Community, connectivity, resiliency: Town Council members weigh in on the big picture
Council likely to finalize goal statement next week
Throughout weeks of discussion and goal-setting sessions, the Snowmass Village Town Council has shaped, tweaked and adapted a list of strategic initiatives that embody what the town hopes to accomplish over the next two years.
But despite a particularly unusual 2020 and the uncertainty of what 2021 will look like after a year of the COVID-19 pandemic, the town’s wide-reaching goals aren’t all that different from years past. (Council updates its goals every two years after the regular town election cycle.)
“I think one of the things we learned from going through the process in the last few weeks is that our goals haven’t really changed that much,” Mayor Bill Madsen said.
A few recurring themes emerge from the goal statement and interviews with council members: think community, connectivity and resiliency (and, of course, workforce housing). In this month’s Town Talk, we checked in with the five members of town council to get the wide-angle view on those themes as the group prepares finalize their goals.
With COVID-19 still top of mind in the local community, resiliency — both environmental and economic — is key.
“We all look at that resiliency differently than we did before COVID,” Councilwoman Alyssa Shenk said. “I think we’re really going to have to see what we can do to make sure that these businesses survive and that we keep the village vibrant. … I think that’s probably a big thing on people’s minds.”
The long-range view of COVID-19’s impacts on the community and the town’s approach to bouncing back isn’t quite clear yet, Councilman Tom Goode said.
“It’s definitely a challenge,” Goode said. “My main focus, as far as council goes, is basically to think about the community — and what’s the community doing here, I mean, right now? Will they go back to themselves? Will they go back to … whatever lifestyle they had? … You can see that they want to get back to a normal life.”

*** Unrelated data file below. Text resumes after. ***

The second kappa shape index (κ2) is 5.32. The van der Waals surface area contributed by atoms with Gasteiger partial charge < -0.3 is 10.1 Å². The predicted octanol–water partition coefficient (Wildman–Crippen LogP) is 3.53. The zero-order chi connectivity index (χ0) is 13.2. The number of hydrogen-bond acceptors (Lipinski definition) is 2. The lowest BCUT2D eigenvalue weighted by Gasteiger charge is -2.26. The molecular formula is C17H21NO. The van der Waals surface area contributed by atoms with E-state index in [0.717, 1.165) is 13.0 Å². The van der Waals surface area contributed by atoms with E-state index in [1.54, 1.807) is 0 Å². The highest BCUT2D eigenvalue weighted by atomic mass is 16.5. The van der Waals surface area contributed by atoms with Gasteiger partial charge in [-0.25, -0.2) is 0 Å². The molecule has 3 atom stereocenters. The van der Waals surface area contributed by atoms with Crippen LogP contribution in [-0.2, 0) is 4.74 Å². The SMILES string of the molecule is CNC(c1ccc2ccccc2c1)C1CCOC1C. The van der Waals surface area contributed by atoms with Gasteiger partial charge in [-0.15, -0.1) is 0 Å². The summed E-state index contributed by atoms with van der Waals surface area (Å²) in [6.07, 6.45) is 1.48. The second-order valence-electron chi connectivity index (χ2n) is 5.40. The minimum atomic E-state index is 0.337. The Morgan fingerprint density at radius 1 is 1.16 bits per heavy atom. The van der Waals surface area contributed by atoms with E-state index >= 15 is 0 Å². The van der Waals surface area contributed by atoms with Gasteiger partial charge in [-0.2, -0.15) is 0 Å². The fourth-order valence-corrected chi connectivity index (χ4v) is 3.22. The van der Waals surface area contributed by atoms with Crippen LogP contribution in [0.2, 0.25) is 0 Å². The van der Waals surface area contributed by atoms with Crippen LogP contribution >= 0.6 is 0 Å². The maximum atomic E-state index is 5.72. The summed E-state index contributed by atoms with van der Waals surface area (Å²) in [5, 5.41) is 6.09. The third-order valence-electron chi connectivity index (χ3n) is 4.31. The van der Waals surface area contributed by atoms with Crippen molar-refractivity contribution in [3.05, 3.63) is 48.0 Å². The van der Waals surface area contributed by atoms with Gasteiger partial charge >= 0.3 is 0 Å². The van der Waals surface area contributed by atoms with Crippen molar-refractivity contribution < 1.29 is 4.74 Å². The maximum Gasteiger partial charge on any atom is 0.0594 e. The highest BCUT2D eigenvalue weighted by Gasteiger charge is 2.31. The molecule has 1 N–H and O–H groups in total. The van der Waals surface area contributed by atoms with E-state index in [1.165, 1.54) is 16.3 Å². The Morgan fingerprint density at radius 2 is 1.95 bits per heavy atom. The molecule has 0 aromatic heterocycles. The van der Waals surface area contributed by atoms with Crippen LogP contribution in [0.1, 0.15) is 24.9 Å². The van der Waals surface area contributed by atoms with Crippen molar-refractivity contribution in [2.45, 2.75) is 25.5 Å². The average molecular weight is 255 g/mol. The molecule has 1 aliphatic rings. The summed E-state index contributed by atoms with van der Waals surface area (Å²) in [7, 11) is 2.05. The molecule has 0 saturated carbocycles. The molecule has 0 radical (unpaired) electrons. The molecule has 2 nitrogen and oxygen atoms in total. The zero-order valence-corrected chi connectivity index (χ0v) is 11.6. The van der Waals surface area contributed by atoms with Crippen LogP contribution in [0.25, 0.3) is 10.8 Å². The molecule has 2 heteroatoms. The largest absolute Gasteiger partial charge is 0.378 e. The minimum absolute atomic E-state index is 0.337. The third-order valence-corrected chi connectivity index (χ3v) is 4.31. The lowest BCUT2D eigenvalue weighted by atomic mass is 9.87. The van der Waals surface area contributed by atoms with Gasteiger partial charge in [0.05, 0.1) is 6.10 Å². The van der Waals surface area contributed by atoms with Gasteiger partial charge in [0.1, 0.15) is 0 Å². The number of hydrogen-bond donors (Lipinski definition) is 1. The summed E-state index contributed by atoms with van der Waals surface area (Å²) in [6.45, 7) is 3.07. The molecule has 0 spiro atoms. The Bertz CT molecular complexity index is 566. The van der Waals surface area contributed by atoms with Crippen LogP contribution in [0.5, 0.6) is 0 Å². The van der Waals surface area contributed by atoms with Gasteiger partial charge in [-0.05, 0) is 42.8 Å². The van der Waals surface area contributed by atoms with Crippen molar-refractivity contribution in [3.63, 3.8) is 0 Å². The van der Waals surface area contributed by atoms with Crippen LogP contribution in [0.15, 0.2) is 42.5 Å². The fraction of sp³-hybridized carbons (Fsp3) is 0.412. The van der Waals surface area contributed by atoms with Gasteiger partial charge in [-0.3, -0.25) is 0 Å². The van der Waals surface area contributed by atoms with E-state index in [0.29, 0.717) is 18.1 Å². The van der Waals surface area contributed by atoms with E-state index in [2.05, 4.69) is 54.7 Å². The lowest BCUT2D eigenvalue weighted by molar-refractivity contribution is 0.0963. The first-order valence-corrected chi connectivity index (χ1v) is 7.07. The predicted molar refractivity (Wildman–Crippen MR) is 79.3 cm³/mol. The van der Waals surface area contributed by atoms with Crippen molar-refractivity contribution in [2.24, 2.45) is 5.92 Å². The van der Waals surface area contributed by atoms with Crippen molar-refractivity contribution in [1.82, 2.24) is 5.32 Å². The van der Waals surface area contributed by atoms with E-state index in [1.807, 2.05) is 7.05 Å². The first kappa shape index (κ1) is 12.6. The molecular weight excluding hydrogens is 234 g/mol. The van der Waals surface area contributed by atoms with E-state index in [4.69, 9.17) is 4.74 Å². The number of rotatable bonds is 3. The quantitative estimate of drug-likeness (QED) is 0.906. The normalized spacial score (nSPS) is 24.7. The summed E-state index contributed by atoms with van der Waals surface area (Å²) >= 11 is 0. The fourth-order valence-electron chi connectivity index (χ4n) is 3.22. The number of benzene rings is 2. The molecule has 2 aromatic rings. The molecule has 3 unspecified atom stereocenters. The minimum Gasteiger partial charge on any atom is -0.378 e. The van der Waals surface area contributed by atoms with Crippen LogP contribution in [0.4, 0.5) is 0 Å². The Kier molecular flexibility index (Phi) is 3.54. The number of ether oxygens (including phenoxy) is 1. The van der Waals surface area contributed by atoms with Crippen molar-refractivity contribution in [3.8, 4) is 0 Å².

That rebound from the pandemic — along with “community character” — will act as a lens through which Councilman Bob Sirkus looks at upcoming agenda items, he said.
“We’ve got to rebuild the economy of the town,” Sirkus said. “I very much feel that we need to do our best to maintain the character of the community while still allowing for the community to grow.”
Aside from COVID-19 recovery efforts unique to this year’s mindset, connectivity and workforce housing remain prominent areas of focus for council. Those themes could take a lot of different forms — new trails, transit infrastructure and pedestrian walkways all fall under the connectivity umbrella; expanding the town’s workforce housing could take on any number of different iterations.
With growth in mind, maintaining the heart of Snowmass Village while allowing the town to adapt is a throughline in the latest draft of the goal statement and its strategic initiatives.
“I’m always an advocate for (considering) ’How can we achieve these things without destroying our special unique character of this little village?’ It’s a difficult balance,” Councilman Tom Fridstein said. “We just have to be really smart and really careful, and that’s what makes Snowmass Village special — it’s because we have people who are smart and careful and care in the town, in the town government, living here.”
A lot of that community character is embodied in the town values — a string of adjectives identified by Town Council and established in the goal statement that captures the essence of Snowmass Village
“We want to make sure that Snowmass Village is fun, you know, it’s community focused, family-friendly, thriving, charming, resilient, safe, emotionally connected, nimble, adaptable, balanced and unique,” Madsen said. “I think balanced is one of the key words in that because we’re all in this together.”
Have a question you want answered in our monthly Town Talk series? Email Kaya Williams at email@example.com.
“A crowd of approximately 1500 people flocked to the mall at Snowmass-at-Aspen for Western Days,” The Snowmass Villager reported on August 8, 1968.
Support Local Journalism
Support Local Journalism
Readers around Aspen and Snowmass Village make the Aspen Times’ work possible. Your financial contribution supports our efforts to deliver quality, locally relevant journalism.
Now more than ever, your support is critical to help us keep our community informed about the evolving coronavirus pandemic and the impact it is having locally. Every contribution, however large or small, will make a difference.
Each donation will be used exclusively for the development and creation of increased news coverage.